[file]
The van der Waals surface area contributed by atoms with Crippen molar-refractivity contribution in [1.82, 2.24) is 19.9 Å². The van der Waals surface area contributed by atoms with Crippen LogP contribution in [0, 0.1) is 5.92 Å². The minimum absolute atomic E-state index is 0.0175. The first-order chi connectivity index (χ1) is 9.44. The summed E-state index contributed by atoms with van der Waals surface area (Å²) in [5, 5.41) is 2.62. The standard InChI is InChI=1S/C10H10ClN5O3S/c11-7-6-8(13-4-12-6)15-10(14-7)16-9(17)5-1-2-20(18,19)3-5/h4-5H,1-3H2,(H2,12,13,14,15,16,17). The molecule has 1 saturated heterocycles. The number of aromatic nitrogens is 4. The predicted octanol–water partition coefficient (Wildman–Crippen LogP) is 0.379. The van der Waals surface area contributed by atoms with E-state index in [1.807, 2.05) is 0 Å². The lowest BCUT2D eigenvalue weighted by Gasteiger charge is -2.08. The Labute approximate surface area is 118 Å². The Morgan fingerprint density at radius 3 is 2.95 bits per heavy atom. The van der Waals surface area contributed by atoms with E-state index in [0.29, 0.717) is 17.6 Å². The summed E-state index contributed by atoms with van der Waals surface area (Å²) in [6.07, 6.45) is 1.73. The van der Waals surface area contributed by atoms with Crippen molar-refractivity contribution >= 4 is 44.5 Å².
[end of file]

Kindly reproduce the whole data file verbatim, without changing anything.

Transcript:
The van der Waals surface area contributed by atoms with Crippen molar-refractivity contribution in [1.82, 2.24) is 19.9 Å². The van der Waals surface area contributed by atoms with Crippen LogP contribution in [0, 0.1) is 5.92 Å². The minimum absolute atomic E-state index is 0.0175. The first-order chi connectivity index (χ1) is 9.44. The summed E-state index contributed by atoms with van der Waals surface area (Å²) in [5, 5.41) is 2.62. The standard InChI is InChI=1S/C10H10ClN5O3S/c11-7-6-8(13-4-12-6)15-10(14-7)16-9(17)5-1-2-20(18,19)3-5/h4-5H,1-3H2,(H2,12,13,14,15,16,17). The molecule has 1 saturated heterocycles. The number of aromatic nitrogens is 4. The predicted octanol–water partition coefficient (Wildman–Crippen LogP) is 0.379. The van der Waals surface area contributed by atoms with E-state index in [1.807, 2.05) is 0 Å². The lowest BCUT2D eigenvalue weighted by Gasteiger charge is -2.08. The Labute approximate surface area is 118 Å². The Morgan fingerprint density at radius 3 is 2.95 bits per heavy atom. The van der Waals surface area contributed by atoms with E-state index in [0.29, 0.717) is 17.6 Å². The summed E-state index contributed by atoms with van der Waals surface area (Å²) in [6.07, 6.45) is 1.73. The van der Waals surface area contributed by atoms with Crippen molar-refractivity contribution >= 4 is 44.5 Å².